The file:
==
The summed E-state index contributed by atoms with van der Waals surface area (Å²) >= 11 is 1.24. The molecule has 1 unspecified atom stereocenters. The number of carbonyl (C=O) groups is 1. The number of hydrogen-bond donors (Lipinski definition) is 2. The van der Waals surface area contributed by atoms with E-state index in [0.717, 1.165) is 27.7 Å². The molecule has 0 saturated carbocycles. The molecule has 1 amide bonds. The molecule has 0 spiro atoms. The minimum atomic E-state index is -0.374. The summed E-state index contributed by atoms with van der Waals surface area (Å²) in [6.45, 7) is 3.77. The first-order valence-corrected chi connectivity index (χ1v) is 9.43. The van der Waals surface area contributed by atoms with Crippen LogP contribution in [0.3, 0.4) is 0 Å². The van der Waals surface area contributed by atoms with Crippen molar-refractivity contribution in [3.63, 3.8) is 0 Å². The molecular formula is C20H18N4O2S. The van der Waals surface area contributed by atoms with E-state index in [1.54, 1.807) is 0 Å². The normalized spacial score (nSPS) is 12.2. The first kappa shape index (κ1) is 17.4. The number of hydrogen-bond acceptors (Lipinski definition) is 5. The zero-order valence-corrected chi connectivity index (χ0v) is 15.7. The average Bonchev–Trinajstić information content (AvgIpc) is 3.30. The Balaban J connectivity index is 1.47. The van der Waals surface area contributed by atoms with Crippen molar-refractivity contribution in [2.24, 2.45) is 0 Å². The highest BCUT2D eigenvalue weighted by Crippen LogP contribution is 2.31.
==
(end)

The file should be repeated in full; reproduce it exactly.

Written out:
The summed E-state index contributed by atoms with van der Waals surface area (Å²) >= 11 is 1.24. The molecule has 1 unspecified atom stereocenters. The number of carbonyl (C=O) groups is 1. The number of hydrogen-bond donors (Lipinski definition) is 2. The van der Waals surface area contributed by atoms with E-state index in [0.717, 1.165) is 27.7 Å². The molecule has 0 saturated carbocycles. The molecule has 1 amide bonds. The molecule has 0 spiro atoms. The minimum atomic E-state index is -0.374. The summed E-state index contributed by atoms with van der Waals surface area (Å²) in [6.45, 7) is 3.77. The first-order valence-corrected chi connectivity index (χ1v) is 9.43. The van der Waals surface area contributed by atoms with Crippen LogP contribution in [0.3, 0.4) is 0 Å². The van der Waals surface area contributed by atoms with Crippen molar-refractivity contribution in [3.63, 3.8) is 0 Å². The molecular formula is C20H18N4O2S. The van der Waals surface area contributed by atoms with E-state index in [1.54, 1.807) is 0 Å². The normalized spacial score (nSPS) is 12.2. The first kappa shape index (κ1) is 17.4. The number of hydrogen-bond acceptors (Lipinski definition) is 5. The zero-order valence-corrected chi connectivity index (χ0v) is 15.7. The average Bonchev–Trinajstić information content (AvgIpc) is 3.30. The Balaban J connectivity index is 1.47. The van der Waals surface area contributed by atoms with Crippen molar-refractivity contribution in [2.24, 2.45) is 0 Å². The highest BCUT2D eigenvalue weighted by Crippen LogP contribution is 2.31.